“Where one person has acquired property in consequence of his fraud upon another. Equity converts him into a constructive trustee, for the benefit of the person who has been injured by the fraud.” [Keeton, p. 192].
In such cases, “it is incumbent on the court to see that a fraud, a malus animus, is proved by the clearest and the most indisputable evidence.” [Mc Cormick v. Grogan, (1869) LR 4 HL 82 (97), per Lord Westbury].
In order to sustain an act of deceit, there must be proof of fraud, and nothing short of that will suffice. [AIR 1960 MPLJ 865].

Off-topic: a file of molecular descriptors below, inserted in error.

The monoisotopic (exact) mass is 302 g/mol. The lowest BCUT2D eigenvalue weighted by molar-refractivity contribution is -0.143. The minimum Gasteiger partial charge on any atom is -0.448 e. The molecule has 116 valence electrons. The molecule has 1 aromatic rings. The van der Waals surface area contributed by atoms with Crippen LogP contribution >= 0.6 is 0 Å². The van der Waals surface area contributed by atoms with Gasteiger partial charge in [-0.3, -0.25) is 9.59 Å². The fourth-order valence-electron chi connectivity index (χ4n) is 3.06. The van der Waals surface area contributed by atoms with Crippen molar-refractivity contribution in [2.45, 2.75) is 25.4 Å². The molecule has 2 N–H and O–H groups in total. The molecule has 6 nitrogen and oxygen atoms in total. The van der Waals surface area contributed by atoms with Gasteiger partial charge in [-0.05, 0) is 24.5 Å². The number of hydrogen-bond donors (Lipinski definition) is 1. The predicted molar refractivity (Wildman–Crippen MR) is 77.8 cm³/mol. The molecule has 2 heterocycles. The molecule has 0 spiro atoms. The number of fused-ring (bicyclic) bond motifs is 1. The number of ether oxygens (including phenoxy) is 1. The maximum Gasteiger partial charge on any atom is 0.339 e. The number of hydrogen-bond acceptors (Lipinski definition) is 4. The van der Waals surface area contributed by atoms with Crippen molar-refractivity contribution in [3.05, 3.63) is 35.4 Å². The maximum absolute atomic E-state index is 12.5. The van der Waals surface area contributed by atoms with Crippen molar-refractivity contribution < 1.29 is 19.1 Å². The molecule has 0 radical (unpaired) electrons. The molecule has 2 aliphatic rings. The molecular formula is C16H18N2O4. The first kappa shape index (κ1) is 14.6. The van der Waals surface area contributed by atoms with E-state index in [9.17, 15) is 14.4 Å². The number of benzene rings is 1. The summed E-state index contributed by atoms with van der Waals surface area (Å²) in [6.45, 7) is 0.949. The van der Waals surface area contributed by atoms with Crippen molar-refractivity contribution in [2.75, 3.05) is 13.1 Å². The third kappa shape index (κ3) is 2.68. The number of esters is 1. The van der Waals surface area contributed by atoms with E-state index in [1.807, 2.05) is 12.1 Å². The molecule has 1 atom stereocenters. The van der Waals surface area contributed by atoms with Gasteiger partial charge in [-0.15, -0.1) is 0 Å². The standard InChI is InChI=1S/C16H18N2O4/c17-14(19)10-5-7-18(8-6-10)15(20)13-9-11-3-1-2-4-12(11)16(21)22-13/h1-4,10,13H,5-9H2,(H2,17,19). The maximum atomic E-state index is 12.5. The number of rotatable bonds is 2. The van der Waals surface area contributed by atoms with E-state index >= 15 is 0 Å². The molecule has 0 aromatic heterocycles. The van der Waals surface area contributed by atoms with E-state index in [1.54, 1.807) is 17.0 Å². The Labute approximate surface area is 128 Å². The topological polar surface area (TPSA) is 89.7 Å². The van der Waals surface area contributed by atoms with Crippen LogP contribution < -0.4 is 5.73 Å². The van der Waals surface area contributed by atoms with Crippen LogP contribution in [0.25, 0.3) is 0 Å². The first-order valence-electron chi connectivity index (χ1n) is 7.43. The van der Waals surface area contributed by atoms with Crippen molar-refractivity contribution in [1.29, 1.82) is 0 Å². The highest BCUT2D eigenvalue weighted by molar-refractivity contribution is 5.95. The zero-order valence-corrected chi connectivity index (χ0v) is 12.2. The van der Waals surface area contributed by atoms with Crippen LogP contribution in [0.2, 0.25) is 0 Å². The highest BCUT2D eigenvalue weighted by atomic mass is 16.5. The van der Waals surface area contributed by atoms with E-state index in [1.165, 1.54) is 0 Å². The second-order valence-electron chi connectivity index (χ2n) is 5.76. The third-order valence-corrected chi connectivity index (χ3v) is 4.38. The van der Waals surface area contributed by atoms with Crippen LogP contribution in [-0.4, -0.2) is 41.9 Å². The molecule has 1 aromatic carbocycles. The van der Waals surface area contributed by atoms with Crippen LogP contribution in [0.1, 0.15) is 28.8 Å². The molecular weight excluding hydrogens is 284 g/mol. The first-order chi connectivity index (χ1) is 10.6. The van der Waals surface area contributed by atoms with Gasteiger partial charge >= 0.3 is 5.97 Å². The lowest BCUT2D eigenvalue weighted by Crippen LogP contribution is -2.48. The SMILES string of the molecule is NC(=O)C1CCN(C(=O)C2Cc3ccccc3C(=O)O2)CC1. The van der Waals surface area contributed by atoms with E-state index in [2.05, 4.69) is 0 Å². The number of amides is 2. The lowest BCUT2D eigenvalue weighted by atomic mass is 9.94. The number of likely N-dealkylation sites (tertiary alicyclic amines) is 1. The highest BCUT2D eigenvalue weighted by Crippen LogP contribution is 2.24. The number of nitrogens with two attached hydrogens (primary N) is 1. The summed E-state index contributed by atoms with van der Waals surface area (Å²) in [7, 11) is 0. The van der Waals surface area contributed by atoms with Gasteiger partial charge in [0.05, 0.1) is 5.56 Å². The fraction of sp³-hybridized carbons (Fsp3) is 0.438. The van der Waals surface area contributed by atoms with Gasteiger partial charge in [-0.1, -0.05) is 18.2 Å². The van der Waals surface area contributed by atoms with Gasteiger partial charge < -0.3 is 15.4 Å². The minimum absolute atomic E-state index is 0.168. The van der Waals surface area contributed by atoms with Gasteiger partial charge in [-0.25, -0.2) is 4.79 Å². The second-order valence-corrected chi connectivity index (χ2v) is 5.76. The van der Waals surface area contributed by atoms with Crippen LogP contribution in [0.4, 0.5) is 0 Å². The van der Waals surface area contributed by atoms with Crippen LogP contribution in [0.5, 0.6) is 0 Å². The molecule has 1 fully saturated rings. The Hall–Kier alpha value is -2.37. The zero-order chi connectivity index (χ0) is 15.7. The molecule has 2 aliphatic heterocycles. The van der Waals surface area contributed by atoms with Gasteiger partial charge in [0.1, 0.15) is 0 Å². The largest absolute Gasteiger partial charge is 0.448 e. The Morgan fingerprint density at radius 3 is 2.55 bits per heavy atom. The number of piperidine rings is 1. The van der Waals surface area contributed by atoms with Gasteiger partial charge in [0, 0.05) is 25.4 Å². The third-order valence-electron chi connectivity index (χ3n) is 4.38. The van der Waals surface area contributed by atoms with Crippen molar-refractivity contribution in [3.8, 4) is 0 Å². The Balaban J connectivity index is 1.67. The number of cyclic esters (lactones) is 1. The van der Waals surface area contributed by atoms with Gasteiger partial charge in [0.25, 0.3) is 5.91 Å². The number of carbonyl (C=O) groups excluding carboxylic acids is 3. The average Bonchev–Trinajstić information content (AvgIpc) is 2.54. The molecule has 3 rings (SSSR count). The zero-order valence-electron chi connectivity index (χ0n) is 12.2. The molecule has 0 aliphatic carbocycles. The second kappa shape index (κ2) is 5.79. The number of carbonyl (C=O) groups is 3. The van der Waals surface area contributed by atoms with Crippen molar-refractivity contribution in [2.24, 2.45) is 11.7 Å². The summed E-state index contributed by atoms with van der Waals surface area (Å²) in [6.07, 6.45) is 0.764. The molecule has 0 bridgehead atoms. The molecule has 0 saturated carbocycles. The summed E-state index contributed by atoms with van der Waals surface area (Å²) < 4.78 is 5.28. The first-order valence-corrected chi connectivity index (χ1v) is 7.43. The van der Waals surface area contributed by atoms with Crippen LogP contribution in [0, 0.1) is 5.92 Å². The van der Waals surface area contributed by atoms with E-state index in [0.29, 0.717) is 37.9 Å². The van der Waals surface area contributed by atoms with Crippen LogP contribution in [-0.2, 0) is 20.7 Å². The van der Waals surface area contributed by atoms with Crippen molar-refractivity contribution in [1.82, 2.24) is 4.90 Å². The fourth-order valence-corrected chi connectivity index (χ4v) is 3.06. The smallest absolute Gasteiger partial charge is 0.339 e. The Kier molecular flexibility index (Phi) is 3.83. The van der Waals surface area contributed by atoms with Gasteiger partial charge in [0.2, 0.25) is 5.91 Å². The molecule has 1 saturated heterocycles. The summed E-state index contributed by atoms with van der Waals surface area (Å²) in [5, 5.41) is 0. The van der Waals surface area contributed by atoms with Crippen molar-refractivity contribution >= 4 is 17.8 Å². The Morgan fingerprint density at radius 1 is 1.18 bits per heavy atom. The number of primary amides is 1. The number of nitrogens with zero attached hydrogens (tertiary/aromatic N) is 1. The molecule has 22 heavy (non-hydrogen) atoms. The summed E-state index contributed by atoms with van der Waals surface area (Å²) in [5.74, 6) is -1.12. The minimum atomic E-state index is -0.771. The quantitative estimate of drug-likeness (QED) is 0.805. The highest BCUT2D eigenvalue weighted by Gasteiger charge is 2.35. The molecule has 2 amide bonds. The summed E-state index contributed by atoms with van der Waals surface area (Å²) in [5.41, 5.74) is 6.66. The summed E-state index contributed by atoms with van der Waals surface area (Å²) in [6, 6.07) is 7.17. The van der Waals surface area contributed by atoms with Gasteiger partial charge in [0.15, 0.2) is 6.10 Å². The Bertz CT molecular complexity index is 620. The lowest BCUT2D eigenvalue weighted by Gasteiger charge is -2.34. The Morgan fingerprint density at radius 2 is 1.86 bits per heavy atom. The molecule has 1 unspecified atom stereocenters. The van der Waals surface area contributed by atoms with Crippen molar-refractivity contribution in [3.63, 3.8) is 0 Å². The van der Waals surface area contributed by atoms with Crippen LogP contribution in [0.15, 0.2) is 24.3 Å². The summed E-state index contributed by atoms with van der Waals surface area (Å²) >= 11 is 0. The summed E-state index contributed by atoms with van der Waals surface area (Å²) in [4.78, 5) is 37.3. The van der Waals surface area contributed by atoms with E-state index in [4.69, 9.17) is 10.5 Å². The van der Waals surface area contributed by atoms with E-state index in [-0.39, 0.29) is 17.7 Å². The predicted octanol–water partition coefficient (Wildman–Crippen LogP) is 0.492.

The limited meaning given to the word “fraud” in section 17 of the Indian Contract Act does not apply to fraud for which a decree, judgment or order might be set aside by an Equity Court. “There is in the person chargeable with it the malus animus putting itself in motion and acting in order to take an undue advantage of some other person for the purpose of actually and knowingly defrauding him.” [25 IC 782 (LR 1867, 3 Ch. 263 referred)].